The Tarlton Law Library is open at this time with access limited to current UT Law students, faculty, and staff. Members of the UT Austin community unaffiliated with the law school may contact the Circulation Desk (email@example.com, 512-471-7726) for assistance with accessing library resources. Online reference services are also available. Please see the Tarlton Reopening FAQs and the Texas Law Fall 2020 Reopening Plan for additional details
Words are the most basic tools of a lawyer, and precise definitions are necessary. The Law Dictionary Collection at the Tarlton Law Library has existed in some form as long as the library itself. In the 1980s Tarlton began systematically collecting law dictionaries to support the Oxford Law Dictionary Project which the Law School was hosting. Many of the dictionaries in this exhibit were acquired at that time. The somewhat decrepit condition of some of the volumes is a testament to the genuine utility of these law dictionaries.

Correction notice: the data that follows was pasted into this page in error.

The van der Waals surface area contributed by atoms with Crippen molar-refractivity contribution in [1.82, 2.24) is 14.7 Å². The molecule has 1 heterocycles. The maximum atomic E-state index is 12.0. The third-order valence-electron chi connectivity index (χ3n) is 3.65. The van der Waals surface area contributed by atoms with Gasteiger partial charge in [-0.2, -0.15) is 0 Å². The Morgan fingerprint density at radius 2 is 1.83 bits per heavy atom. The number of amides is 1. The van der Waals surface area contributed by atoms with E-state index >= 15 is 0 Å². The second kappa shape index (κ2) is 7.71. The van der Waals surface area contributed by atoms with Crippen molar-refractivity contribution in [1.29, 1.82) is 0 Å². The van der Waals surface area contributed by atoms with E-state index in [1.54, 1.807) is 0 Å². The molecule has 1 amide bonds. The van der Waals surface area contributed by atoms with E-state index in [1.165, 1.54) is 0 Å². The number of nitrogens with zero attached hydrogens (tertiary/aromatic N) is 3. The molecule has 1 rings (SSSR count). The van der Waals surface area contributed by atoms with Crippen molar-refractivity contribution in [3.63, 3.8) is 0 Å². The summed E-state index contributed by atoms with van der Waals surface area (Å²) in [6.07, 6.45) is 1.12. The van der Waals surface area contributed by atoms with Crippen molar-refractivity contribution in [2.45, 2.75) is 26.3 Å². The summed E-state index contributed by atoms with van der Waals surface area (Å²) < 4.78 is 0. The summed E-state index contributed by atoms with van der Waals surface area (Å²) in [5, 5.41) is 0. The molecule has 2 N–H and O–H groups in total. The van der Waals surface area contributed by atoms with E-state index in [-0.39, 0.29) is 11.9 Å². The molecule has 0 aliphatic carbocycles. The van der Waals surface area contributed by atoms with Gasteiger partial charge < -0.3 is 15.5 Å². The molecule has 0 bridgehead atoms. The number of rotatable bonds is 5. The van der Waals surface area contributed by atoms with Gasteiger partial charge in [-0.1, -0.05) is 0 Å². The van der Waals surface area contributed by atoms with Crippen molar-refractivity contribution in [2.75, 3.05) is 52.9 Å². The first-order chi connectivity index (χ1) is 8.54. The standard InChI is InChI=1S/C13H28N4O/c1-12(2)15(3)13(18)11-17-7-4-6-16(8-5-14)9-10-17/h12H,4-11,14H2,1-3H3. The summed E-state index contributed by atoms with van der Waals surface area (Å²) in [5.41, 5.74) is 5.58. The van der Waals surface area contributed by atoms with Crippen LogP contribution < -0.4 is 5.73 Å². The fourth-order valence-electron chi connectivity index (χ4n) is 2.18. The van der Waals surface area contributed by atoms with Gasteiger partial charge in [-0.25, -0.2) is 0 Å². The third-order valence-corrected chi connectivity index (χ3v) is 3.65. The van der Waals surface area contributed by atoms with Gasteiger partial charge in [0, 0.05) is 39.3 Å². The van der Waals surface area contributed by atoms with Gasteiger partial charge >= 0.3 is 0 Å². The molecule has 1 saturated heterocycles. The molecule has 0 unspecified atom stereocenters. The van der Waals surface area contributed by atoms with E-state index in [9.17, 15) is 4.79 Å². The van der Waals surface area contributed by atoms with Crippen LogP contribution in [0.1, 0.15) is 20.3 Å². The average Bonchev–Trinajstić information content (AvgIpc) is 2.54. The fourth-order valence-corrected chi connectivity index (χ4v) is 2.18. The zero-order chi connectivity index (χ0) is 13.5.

Dictionaries unique to the jurisprudence of the United States arrived relatively late. For the hundreds of years following the initial colonization of the British Colonial North America, the dictionaries lawyers and jurists turned to were those of England. The first legal dictionary published in the United States was a New York 1811 reprint of a late edition of the law dictionary of Giles Jacob published in 1809 in England. This and other reprints of English law in the United States would often contain notes for US lawyers, but they were fundamentally English works. Legal literature in the United States really dates from the decades of the 1820s and 1830s with the publications of work by James Kent, Nathan Dane, and Joseph Story, among others. However, it was not until 1839 that the United States was to have a law dictionary of its own.